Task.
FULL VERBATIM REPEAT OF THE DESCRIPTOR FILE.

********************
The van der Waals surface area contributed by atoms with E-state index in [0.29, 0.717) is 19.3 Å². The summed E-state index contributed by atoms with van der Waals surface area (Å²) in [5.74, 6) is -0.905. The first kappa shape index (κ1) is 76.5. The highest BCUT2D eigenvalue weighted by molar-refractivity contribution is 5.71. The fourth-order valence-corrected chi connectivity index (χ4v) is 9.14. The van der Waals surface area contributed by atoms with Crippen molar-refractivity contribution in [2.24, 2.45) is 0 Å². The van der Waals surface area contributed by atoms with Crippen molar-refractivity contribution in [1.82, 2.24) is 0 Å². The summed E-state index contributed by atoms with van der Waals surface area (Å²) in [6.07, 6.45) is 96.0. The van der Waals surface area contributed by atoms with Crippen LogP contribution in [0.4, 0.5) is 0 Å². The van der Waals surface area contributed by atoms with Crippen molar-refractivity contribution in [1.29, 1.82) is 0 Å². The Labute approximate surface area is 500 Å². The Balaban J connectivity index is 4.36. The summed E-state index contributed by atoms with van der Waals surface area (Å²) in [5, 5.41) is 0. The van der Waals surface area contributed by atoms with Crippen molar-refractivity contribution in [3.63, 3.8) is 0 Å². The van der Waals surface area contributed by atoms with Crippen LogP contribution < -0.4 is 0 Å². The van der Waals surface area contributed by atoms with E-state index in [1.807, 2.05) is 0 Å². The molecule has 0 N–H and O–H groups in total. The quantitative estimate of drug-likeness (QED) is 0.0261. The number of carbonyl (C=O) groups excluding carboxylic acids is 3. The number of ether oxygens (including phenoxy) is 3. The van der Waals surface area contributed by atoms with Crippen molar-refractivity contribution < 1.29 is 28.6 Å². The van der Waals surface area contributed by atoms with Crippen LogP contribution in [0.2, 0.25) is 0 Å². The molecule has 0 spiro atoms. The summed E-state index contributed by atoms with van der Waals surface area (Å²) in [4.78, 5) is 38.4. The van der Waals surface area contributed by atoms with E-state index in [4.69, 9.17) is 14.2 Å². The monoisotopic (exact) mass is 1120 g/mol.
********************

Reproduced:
The van der Waals surface area contributed by atoms with E-state index in [0.29, 0.717) is 19.3 Å². The summed E-state index contributed by atoms with van der Waals surface area (Å²) in [5.74, 6) is -0.905. The first kappa shape index (κ1) is 76.5. The highest BCUT2D eigenvalue weighted by molar-refractivity contribution is 5.71. The fourth-order valence-corrected chi connectivity index (χ4v) is 9.14. The van der Waals surface area contributed by atoms with Crippen molar-refractivity contribution in [2.24, 2.45) is 0 Å². The van der Waals surface area contributed by atoms with Crippen molar-refractivity contribution in [1.82, 2.24) is 0 Å². The summed E-state index contributed by atoms with van der Waals surface area (Å²) in [6.07, 6.45) is 96.0. The van der Waals surface area contributed by atoms with Crippen LogP contribution in [0.4, 0.5) is 0 Å². The van der Waals surface area contributed by atoms with Crippen molar-refractivity contribution in [1.29, 1.82) is 0 Å². The Labute approximate surface area is 500 Å². The Balaban J connectivity index is 4.36. The summed E-state index contributed by atoms with van der Waals surface area (Å²) in [5, 5.41) is 0. The van der Waals surface area contributed by atoms with Crippen molar-refractivity contribution in [3.63, 3.8) is 0 Å². The van der Waals surface area contributed by atoms with Crippen LogP contribution < -0.4 is 0 Å². The van der Waals surface area contributed by atoms with E-state index in [1.807, 2.05) is 0 Å². The molecule has 0 N–H and O–H groups in total. The quantitative estimate of drug-likeness (QED) is 0.0261. The number of carbonyl (C=O) groups excluding carboxylic acids is 3. The number of ether oxygens (including phenoxy) is 3. The van der Waals surface area contributed by atoms with Crippen molar-refractivity contribution < 1.29 is 28.6 Å². The van der Waals surface area contributed by atoms with Crippen LogP contribution in [0.2, 0.25) is 0 Å². The molecule has 0 spiro atoms. The summed E-state index contributed by atoms with van der Waals surface area (Å²) in [4.78, 5) is 38.4. The van der Waals surface area contributed by atoms with E-state index in [4.69, 9.17) is 14.2 Å². The monoisotopic (exact) mass is 1120 g/mol.